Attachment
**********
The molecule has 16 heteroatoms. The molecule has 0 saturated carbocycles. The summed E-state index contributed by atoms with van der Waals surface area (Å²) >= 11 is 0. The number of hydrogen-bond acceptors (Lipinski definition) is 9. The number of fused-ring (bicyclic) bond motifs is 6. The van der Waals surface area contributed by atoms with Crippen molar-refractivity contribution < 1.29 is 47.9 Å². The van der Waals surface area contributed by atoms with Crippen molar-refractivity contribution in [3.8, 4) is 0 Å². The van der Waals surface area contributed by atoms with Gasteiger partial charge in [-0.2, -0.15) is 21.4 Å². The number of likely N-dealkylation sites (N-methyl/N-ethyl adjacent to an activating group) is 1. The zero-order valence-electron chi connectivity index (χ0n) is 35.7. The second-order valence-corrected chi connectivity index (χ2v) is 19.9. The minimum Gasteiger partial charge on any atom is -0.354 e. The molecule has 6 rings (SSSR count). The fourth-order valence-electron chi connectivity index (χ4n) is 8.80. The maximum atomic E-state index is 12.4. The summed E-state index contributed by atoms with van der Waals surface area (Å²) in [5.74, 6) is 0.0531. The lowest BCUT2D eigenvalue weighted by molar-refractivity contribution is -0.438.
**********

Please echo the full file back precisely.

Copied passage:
The molecule has 16 heteroatoms. The molecule has 0 saturated carbocycles. The summed E-state index contributed by atoms with van der Waals surface area (Å²) >= 11 is 0. The number of hydrogen-bond acceptors (Lipinski definition) is 9. The number of fused-ring (bicyclic) bond motifs is 6. The van der Waals surface area contributed by atoms with Crippen molar-refractivity contribution < 1.29 is 47.9 Å². The van der Waals surface area contributed by atoms with Crippen molar-refractivity contribution in [3.8, 4) is 0 Å². The van der Waals surface area contributed by atoms with Gasteiger partial charge in [-0.2, -0.15) is 21.4 Å². The number of likely N-dealkylation sites (N-methyl/N-ethyl adjacent to an activating group) is 1. The zero-order valence-electron chi connectivity index (χ0n) is 35.7. The second-order valence-corrected chi connectivity index (χ2v) is 19.9. The minimum Gasteiger partial charge on any atom is -0.354 e. The molecule has 6 rings (SSSR count). The fourth-order valence-electron chi connectivity index (χ4n) is 8.80. The maximum atomic E-state index is 12.4. The summed E-state index contributed by atoms with van der Waals surface area (Å²) in [5.74, 6) is 0.0531. The lowest BCUT2D eigenvalue weighted by molar-refractivity contribution is -0.438.